There is an imponderable dichotomy between the economic forecasters on Wall Street and the ugly reality on Main Street. With the Dow Jones having surged more than 60% since the lows that followed the collapse of Lehman Brothers and the onset of the global financial and economic crisis in the fall of 2008, there is increasing banter by Wall Street talking heads that the rally in equities reflects a logical analysis of the economic health of America and the conviction that the Great Recession is truly over and a return to robust economic growth is just around the corner. Call it the Street’s version of Fed Chairman Ben Bernanke’s proverbial “green shoots,” laced with steroids.
That is Wall Street’s prediction of where the U.S. and global economy is headed. As for myself, I will stick with my own look into the economic future, found in my book, “Global Economic Forecast 2010-2015: Recession Into Depression.” The essence of my forecast was that 2010 would give an illusory impression of an exit from the Great Recession, fueled by a massive explosion in public indebtedness, the so-called stimulus spending engaged in by most major advanced and developing economies. However, I also forecasted that unemployment would remain at historic highs; that and the rising level of public debt in many advanced economies would lead to a worsening sovereign debt crisis in 2011, culminating in a catastrophic collapse in public finances in major economies, especially the United States. This, I surmise, will transform a recession into a global depression.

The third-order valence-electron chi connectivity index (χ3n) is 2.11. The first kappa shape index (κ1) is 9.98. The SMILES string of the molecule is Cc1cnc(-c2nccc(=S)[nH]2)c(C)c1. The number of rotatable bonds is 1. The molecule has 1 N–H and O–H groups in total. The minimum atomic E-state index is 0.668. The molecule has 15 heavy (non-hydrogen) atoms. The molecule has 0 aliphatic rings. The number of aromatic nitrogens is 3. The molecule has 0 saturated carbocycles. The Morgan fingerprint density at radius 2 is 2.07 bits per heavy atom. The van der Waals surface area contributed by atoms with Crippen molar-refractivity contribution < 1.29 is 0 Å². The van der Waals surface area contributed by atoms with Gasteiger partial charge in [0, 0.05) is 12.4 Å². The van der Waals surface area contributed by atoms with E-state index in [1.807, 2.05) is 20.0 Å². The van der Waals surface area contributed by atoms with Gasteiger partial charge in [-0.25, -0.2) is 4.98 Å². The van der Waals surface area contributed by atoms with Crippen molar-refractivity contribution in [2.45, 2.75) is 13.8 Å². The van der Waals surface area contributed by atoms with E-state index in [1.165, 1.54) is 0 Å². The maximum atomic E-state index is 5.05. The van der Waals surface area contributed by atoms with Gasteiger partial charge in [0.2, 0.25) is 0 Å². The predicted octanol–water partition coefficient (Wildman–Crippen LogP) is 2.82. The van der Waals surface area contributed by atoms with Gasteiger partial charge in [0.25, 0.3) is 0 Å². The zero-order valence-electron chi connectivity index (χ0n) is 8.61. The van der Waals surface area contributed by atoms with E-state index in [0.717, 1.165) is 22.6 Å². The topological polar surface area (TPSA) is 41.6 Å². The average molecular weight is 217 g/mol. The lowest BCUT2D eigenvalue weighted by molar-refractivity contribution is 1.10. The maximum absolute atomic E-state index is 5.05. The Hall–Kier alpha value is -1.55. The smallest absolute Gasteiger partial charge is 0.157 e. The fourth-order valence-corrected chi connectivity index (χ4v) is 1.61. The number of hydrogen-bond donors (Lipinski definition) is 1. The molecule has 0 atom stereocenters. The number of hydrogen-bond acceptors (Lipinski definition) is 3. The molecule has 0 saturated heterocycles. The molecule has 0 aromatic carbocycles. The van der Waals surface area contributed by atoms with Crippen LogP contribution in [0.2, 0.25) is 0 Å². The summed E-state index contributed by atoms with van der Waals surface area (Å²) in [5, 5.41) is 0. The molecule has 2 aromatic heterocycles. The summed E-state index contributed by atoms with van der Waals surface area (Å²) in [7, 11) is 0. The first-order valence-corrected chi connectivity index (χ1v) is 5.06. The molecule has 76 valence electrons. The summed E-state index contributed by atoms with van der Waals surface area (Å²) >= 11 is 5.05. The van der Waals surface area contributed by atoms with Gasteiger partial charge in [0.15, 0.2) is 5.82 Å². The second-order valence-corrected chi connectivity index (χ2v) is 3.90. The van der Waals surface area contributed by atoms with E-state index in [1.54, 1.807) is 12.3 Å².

So we are left with two contradictory views of the economic future, with no room in between. According to Wall Street, 2011 will be a bumper year for the global economy, with impressive levels of quarterly growth in the United States. As for myself, I believe that 2011 will be an “Anus Horibilis,” as the Romans would say during the years of decline of their empire; a truly appalling bummer of a year in terms of global economic health.